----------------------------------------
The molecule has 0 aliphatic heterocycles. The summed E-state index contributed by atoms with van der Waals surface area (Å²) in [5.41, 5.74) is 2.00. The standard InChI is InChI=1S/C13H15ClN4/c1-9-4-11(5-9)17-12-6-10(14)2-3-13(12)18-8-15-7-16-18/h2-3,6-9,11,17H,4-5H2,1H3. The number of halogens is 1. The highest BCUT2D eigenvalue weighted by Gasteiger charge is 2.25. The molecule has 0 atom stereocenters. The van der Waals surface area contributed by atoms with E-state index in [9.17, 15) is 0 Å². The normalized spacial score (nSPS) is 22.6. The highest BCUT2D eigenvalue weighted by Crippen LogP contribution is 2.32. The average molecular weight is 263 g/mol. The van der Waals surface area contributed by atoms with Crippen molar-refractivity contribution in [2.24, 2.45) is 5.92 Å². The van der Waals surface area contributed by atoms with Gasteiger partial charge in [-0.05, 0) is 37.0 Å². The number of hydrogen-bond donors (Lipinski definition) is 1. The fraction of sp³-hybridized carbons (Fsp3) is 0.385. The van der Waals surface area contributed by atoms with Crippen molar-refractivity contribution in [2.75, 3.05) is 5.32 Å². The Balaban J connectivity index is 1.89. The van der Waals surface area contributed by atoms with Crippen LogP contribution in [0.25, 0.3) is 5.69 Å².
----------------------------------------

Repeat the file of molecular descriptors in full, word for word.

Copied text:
The molecule has 0 aliphatic heterocycles. The summed E-state index contributed by atoms with van der Waals surface area (Å²) in [5.41, 5.74) is 2.00. The standard InChI is InChI=1S/C13H15ClN4/c1-9-4-11(5-9)17-12-6-10(14)2-3-13(12)18-8-15-7-16-18/h2-3,6-9,11,17H,4-5H2,1H3. The number of halogens is 1. The highest BCUT2D eigenvalue weighted by Gasteiger charge is 2.25. The molecule has 0 atom stereocenters. The van der Waals surface area contributed by atoms with E-state index in [9.17, 15) is 0 Å². The normalized spacial score (nSPS) is 22.6. The highest BCUT2D eigenvalue weighted by Crippen LogP contribution is 2.32. The average molecular weight is 263 g/mol. The van der Waals surface area contributed by atoms with Crippen molar-refractivity contribution in [2.24, 2.45) is 5.92 Å². The van der Waals surface area contributed by atoms with Gasteiger partial charge in [-0.05, 0) is 37.0 Å². The number of hydrogen-bond donors (Lipinski definition) is 1. The fraction of sp³-hybridized carbons (Fsp3) is 0.385. The van der Waals surface area contributed by atoms with Crippen molar-refractivity contribution in [2.75, 3.05) is 5.32 Å². The Balaban J connectivity index is 1.89. The van der Waals surface area contributed by atoms with Crippen LogP contribution in [0.25, 0.3) is 5.69 Å².